I want to tell you about a couple of conversations I had this week. About language. Teachers love to talk about language, you know. And when a retired English teacher gets into a debate about language with her Hubby who is a retired History (and Phys. Ed.) teacher, well, they can (and do) quite often fall down a language rabbit hole.

But let me go back. The story doesn’t start there. It starts with a new pair of jeans.

Sunny bench in front of Watson's Mill Manotick
An inviting bench in the sun in front of Watson’s Mill.

Last Friday before I met my friend Susan for lunch downtown, I continued my search for a pair of loose jeans that were long enough. I may have mentioned this search before on the blog. For jeans to be wearable with most of my boots, I need a 32″ inseam. I could, of course, survive with my current wardrobe of jeans. I do have one longer pair, my Frame bootcut jeans. So it wouldn’t be the end of the world if I didn’t find what I was looking for.

But searching for loose, longer jeans has become a bit of a thing with me lately. Ever since last fall when I realized that my new dad jeans looked terrible with all my boots. They are too long to look cropped. And just that bit too short to be full-length. So I roll them when I wear them to make the length look more intentional. And less like I’ve had a recent growth spurt. Ha.

Yes, I am aware that I overreact about pant-leg length. But too short jeans are an anathema to me. One that has followed me my whole life. I know. Hyperbole. But nevertheless true.

Me in my pink coat in front of Watson's Mill Manotick
Out and about in the village.

So I have searched high and low to find loose jeans with a long-enough inseam. Until last week when just before lunch I darkened the doors of Zara. Something I haven’t done in a while. But several influencers whom I follow have spoken about Zara jeans over the years, and since the Zara store downtown is a huge one, with seemingly lots of selection, I thought maybe I’d have a go.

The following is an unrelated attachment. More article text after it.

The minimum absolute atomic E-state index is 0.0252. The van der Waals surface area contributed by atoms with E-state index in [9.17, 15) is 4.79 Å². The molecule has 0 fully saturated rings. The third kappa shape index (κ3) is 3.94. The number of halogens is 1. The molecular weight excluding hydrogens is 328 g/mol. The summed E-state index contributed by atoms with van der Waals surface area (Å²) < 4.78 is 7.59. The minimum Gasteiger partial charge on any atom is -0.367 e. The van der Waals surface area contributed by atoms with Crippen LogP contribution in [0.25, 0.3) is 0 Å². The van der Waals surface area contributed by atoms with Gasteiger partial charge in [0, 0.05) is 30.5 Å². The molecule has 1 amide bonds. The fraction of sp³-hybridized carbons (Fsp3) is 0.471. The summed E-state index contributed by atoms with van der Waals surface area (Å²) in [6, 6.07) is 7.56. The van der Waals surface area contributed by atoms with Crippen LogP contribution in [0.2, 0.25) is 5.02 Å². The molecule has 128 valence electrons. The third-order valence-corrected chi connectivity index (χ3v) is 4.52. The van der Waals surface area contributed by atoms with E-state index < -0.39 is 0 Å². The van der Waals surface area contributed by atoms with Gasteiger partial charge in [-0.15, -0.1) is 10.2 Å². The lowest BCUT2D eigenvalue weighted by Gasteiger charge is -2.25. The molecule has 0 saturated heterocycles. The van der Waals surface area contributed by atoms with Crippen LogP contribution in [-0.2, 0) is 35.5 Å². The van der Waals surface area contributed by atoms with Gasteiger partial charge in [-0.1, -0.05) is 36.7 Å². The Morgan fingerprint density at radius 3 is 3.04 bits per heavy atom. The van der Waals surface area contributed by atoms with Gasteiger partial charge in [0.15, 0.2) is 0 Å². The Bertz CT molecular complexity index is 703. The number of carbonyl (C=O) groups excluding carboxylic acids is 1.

The young woman who served me was very pleasant, patient, and helpful. I explained my problem and my mission and placed myself entirely in her hands. Capable hands as it turned out. We toured the racks of clothes. She pulled jeans out, described the fit, then showed me a photo on her phone of a model wearing the jeans to demonstrate the way the pants should fit. Some were a no go, others showed just the kind of pant I desired. I soon decamped to the dressing room with eight pairs of jeans. I found the perfect fit with the third pair. But I tried them all on for comparison, then tried the third pair again. Then I tried them with my boots. Then I bought them.

The jeans are long, and have a slightly split leg at the bottom. I didn’t think I’d like this but it keeps the pants from bunching on the tops of my boots, which I like. They are made from rigid denim. High waisted. With a loose-fitting, slim leg. If that’s not an oxymoron. And they are just the right amount of slouchy for me. They fill that empty slouchy niche in my closet.

Okay. That’s the background. Now to the conversation about language which Hubby and I had earlier this week.

Sunny bench in front of Watson's Mill Manotick

I was heading into the village to run errands and planned to wear my new jeans with a light sweater, my tall black boots, my pink tweed Max Mara coat, and a pink-toned patterned cashmere spring scarf that I bought years ago. This outfit hit the sweet spot for me. Slouchy and casual in places… the loose, long jeans, black boots, my big black cross-body bag… and lady-like in others… the trim pink coat and gauzy pink scarf.

And as I am wont to do I tried to explain the philosophy behind my outfit to Hubby. “You see,” I said, “the slouchy faded jeans make the outfit look less fussy. If I were to wear this coat and scarf with dressy boots and slim black trousers I would look too lady-like. Too prim for how I want to dress now. I’m doing what Amy Smilovic says, dressing using my antonyms. My coat is classic. Kind of lady-like. So I pair it with slouchy, edgy jeans which are the opposite of lady-like. And voila. I have an outfit that matches how I feel and how I want to look. A little fussy… but not too fussy. What do you think?”

Drinking coffee in front of Watson's Mill, Manotick
Sunny and +5C. Perfect drinking coffee on a bench weather.

Hubby’s reply sent us off down a rabbit hole conversation about language. What “fussy” actually meant. What it meant to him, to me. Whether it could have positive as well as negative connotations. When I was still teaching, I was fussy about my work. I spent a lot of time planning fun activities for my kids. Did that mean I held myself to high standards? I’m fussy about my hair. Does that mean I’m obsessed with trivial things? I fuss with my blog until I get a post to read just the way I want. Is that positive or negative? And on and on.